Did you know that… Schiaparelli influenced science fiction?

Mappa di Marte di Schiaparelli del 1890

In 1877 Schiaparelli published his first map of the planet Mars. This new and more precise map contained a web of fine straight lines, that would become even more complex in future maps.

In his papers Schiaparelli called these “canali”, based on similar features that characterize Earth’s geography. He certainly did not expect to start a controversy that would last for decades!
Immediately after the publication of the map and the presentation of his discoveries to the scientific community, astronomers around the world started speculating on the nature of these “canals” and, although Schiaparelli himself was a bit reluctant to consider a possible non-natural origin, many of his colleagues were less rigorous.

One of the causes of this “Mars fever” was  probably in the english translation of the word “canali, which, in italian, does not distinguish man-made canals (Suez) from natural channels (English). This term then was interpreted as a suggestion that canals  had been constructed by a technically advanced civilization living on Mars. This actually was not what  Schiaparelli ment.

The  observations during the 1881 opposition of the planet help reinforcing the idea of an artificial origin of these structures, when Schiaparelli reported a new phenomenon,  the “gemination” or doubling of the canals, with variations in color and width.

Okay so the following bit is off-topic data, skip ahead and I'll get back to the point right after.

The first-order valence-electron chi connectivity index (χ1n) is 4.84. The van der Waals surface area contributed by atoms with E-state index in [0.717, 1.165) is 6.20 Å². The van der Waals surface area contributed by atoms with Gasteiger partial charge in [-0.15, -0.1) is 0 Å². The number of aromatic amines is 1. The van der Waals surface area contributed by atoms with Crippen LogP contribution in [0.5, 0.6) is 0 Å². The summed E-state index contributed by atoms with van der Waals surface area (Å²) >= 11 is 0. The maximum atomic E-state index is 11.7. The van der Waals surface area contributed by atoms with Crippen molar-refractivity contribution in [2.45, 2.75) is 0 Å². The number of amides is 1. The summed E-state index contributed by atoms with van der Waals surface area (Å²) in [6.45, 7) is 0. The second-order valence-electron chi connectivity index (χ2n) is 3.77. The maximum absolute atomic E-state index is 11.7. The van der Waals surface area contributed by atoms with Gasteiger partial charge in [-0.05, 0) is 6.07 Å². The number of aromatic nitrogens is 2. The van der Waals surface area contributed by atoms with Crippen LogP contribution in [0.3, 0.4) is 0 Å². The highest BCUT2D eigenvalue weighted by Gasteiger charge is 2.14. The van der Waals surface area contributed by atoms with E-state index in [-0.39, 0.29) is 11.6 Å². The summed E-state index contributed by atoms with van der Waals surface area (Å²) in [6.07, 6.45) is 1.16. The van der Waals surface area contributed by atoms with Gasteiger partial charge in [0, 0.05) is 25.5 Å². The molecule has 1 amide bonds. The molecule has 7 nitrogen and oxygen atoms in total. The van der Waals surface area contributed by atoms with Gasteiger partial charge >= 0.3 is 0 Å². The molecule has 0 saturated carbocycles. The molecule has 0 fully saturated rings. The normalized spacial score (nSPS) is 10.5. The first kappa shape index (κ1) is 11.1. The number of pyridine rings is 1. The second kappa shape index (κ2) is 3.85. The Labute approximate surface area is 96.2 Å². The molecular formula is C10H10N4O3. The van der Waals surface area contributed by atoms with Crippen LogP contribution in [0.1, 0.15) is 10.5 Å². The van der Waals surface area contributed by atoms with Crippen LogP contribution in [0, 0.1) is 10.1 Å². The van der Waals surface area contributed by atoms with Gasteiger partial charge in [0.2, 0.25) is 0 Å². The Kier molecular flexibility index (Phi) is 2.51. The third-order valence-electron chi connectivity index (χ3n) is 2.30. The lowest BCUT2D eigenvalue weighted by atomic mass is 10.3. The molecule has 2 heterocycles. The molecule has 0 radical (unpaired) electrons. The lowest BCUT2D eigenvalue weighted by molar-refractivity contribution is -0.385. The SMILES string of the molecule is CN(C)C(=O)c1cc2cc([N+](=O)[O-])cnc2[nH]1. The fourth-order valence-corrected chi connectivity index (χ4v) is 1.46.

Astronomers took two different sides: some, like Hall and Maunder, denied the presence of canals on Mars’s surface; others, like Pickering and Percival Lowell, were firmly convinced of the existence of the canals. Lowell was so taken by this idea that he wrote several books on  canals and the civilization responsible for them.

The real origin of the Mars canals was revealed by another italian astronomer, Vincenzo Cerulli, founder of the Astronomical Observatory in Teramo (in the Abruzzo region).  He gave a convincing explanation, still generally accepted, after he himself observed Mars through a larger and more powerful telescope. He suggested that the lines were a sort of optical illusion, created by the human brain that “needs” to interpret even vague and indistinct images with familiar shapes.  Therefore, poor quality images, such as those that low quality telescopes would provide, would be interpreted as structured shapes, for example connecting individual roughly aligned “dots” into straight lines.